The first three items in TP's ThinkFast, daily round-up are energy/climate related stories, and though the TP folks cast them in a positive light, it's hard to share their enthusiasms, guarded though they may be. The Big Money is just beginning to weigh in to co-opt the energy reform debate. And no public initiative in recent times has been able to overcome the weight of the Big Money. Big Money always wins (else, why have it?).
A new Washington Post/ABC News poll has found that 55 percent of Americans approve of the way President Obama is handling energy issues and nearly 60 percent support changes in U.S energy policy being proposed by Congress and the administration. Fifty-two percent support a cap-and-trade system.However:
A narrower majority, 52 to 43 percent, back a cap-and-trade system; that margin is unchanged since June. A cap-and-trade system would set a ceiling for the nation's greenhouse gas emissions, and it would allow firms to buy and sell emissions permits.Which leads to a nifty seque to Item II.
"Something definitely has to be done," said Marian Eldridge, a former legal secretary from East Windsor, N.J., who participated in the survey. "Anything's worth a try at this point." She said she tries to "ignore the politics; you get discouraged." But she said that higher energy costs were "inevitable" and that "we're too dependent on other countries."
Despite public support for an energy and climate bill, the prospects for legislation remain uncertain. The House narrowly passed a measure in June, but not before inserting a multitude of provisions for consumers, interest groups and corporations. The Senate remains divided over how to move forward, and getting 60 senators to back an end to debate could be difficult. Adding to that challenge is the thin public support for the cap-and-trade approach if it were to raise consumers' costs. Although 58 percent of those polled would support the plan if it reduced greenhouse gas emissions and cost them an extra $10 a month, support drops to 39 percent if new monthly costs reached $25.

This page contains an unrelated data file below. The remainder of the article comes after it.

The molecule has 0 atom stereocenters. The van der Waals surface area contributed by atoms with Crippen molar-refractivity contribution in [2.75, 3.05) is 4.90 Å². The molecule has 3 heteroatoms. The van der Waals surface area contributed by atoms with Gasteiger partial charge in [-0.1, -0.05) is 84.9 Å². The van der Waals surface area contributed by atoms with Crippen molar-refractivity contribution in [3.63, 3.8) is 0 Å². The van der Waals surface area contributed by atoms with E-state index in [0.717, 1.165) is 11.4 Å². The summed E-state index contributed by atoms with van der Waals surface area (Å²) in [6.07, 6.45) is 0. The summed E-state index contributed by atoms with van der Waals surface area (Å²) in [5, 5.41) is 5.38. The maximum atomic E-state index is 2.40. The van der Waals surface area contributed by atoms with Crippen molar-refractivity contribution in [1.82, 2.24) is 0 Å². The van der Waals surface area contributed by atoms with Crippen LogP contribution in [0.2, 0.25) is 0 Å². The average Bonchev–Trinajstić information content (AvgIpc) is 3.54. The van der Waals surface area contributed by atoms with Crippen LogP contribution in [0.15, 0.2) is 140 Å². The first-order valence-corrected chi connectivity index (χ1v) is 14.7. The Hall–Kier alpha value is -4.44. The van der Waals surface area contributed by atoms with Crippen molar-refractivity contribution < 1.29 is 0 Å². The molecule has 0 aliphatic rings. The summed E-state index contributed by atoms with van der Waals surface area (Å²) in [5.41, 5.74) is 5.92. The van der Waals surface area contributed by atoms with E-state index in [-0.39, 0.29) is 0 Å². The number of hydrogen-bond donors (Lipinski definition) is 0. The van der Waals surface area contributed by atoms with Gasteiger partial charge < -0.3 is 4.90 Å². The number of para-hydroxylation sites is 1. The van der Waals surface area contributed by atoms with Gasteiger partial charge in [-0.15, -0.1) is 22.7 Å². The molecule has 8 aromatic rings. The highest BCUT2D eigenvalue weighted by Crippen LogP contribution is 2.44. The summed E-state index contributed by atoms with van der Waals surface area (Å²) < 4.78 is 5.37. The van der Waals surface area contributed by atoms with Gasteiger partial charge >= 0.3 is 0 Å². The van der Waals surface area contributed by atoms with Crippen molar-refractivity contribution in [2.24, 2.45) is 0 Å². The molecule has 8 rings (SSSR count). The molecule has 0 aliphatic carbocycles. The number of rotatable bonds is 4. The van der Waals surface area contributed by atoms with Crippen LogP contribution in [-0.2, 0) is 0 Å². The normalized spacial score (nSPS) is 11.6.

Business lobbying groups are launching a multimillion-dollar ad campaign to defeat climate change legislation. The National Association of Manufacturers (NAM) and the National Federation of Independent Business (NFIB) are targeting the Waxman-Markey bill “as a threat to the economy” by claiming it would raise energy costs.Fear works, always, of course, and especially appeals to job fears in a time of economic distress. (My plan for the hundreds of thousands of obese "Health Insurance Parasite" office workers displaced by the nationalization of health insurance would be to turn 'em all over to Van Jones, who can teach 'em to do really vital work: green technology installation and maintenance. If they're too obese/out-of-shape/stupid to handle that, tough; they can live off their stored fat for a while.)
Thence to Item III, where you learn HOW they always seem to win:
The astroturf grassroots lobbying firm Bonner & Associates, which sent fake letters to congressmen on behalf of coal companies, is now blaming the embarrassing incidents on a temporary employee. The firm claims it was “the victim of a fraud” perpetrated by a temp who joined the firm “with the pre-determined intent of engaging in fraudulent activity.”Yeah, right. And I have a couple of high-rise office buildings in lower Manhattan I'd love to sell ya...